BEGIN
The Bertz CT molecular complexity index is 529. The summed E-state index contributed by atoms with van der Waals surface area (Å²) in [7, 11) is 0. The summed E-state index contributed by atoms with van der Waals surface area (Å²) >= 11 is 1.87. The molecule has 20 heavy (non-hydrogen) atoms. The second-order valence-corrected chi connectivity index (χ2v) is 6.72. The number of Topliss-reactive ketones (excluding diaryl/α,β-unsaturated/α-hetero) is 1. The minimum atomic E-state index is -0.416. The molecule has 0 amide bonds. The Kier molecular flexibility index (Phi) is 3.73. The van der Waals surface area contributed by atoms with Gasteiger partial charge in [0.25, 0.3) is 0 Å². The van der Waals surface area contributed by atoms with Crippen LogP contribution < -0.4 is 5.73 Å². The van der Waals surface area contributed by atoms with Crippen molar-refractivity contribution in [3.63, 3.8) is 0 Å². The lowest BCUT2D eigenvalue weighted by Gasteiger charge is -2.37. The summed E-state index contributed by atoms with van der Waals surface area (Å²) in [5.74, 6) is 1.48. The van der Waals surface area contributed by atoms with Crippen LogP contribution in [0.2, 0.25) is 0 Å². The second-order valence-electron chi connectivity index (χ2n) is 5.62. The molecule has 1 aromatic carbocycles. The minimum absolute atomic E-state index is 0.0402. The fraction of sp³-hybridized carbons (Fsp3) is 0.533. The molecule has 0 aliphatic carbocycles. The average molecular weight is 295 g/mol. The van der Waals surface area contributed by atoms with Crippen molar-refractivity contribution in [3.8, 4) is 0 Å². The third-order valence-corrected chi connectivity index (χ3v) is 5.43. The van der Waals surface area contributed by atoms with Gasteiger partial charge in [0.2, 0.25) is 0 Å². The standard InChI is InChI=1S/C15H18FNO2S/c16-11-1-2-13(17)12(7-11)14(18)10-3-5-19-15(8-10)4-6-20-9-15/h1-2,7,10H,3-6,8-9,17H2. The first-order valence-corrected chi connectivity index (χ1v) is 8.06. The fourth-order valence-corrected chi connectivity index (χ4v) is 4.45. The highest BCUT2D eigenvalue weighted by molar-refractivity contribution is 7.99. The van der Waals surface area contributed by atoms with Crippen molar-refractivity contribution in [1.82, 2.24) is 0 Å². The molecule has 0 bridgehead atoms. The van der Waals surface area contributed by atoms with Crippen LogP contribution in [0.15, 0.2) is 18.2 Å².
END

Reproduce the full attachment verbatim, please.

The Bertz CT molecular complexity index is 529. The summed E-state index contributed by atoms with van der Waals surface area (Å²) in [7, 11) is 0. The summed E-state index contributed by atoms with van der Waals surface area (Å²) >= 11 is 1.87. The molecule has 20 heavy (non-hydrogen) atoms. The second-order valence-corrected chi connectivity index (χ2v) is 6.72. The number of Topliss-reactive ketones (excluding diaryl/α,β-unsaturated/α-hetero) is 1. The minimum atomic E-state index is -0.416. The molecule has 0 amide bonds. The Kier molecular flexibility index (Phi) is 3.73. The van der Waals surface area contributed by atoms with Gasteiger partial charge in [0.25, 0.3) is 0 Å². The van der Waals surface area contributed by atoms with Crippen LogP contribution < -0.4 is 5.73 Å². The van der Waals surface area contributed by atoms with Crippen molar-refractivity contribution in [3.63, 3.8) is 0 Å². The lowest BCUT2D eigenvalue weighted by Gasteiger charge is -2.37. The summed E-state index contributed by atoms with van der Waals surface area (Å²) in [5.74, 6) is 1.48. The van der Waals surface area contributed by atoms with Crippen LogP contribution in [0.2, 0.25) is 0 Å². The second-order valence-electron chi connectivity index (χ2n) is 5.62. The molecule has 1 aromatic carbocycles. The minimum absolute atomic E-state index is 0.0402. The fraction of sp³-hybridized carbons (Fsp3) is 0.533. The molecule has 0 aliphatic carbocycles. The average molecular weight is 295 g/mol. The van der Waals surface area contributed by atoms with Crippen molar-refractivity contribution in [3.8, 4) is 0 Å². The third-order valence-corrected chi connectivity index (χ3v) is 5.43. The van der Waals surface area contributed by atoms with Gasteiger partial charge in [0.2, 0.25) is 0 Å². The standard InChI is InChI=1S/C15H18FNO2S/c16-11-1-2-13(17)12(7-11)14(18)10-3-5-19-15(8-10)4-6-20-9-15/h1-2,7,10H,3-6,8-9,17H2. The first-order valence-corrected chi connectivity index (χ1v) is 8.06. The fourth-order valence-corrected chi connectivity index (χ4v) is 4.45. The highest BCUT2D eigenvalue weighted by molar-refractivity contribution is 7.99. The van der Waals surface area contributed by atoms with Crippen molar-refractivity contribution in [1.82, 2.24) is 0 Å². The molecule has 0 bridgehead atoms. The van der Waals surface area contributed by atoms with Crippen LogP contribution in [0.15, 0.2) is 18.2 Å².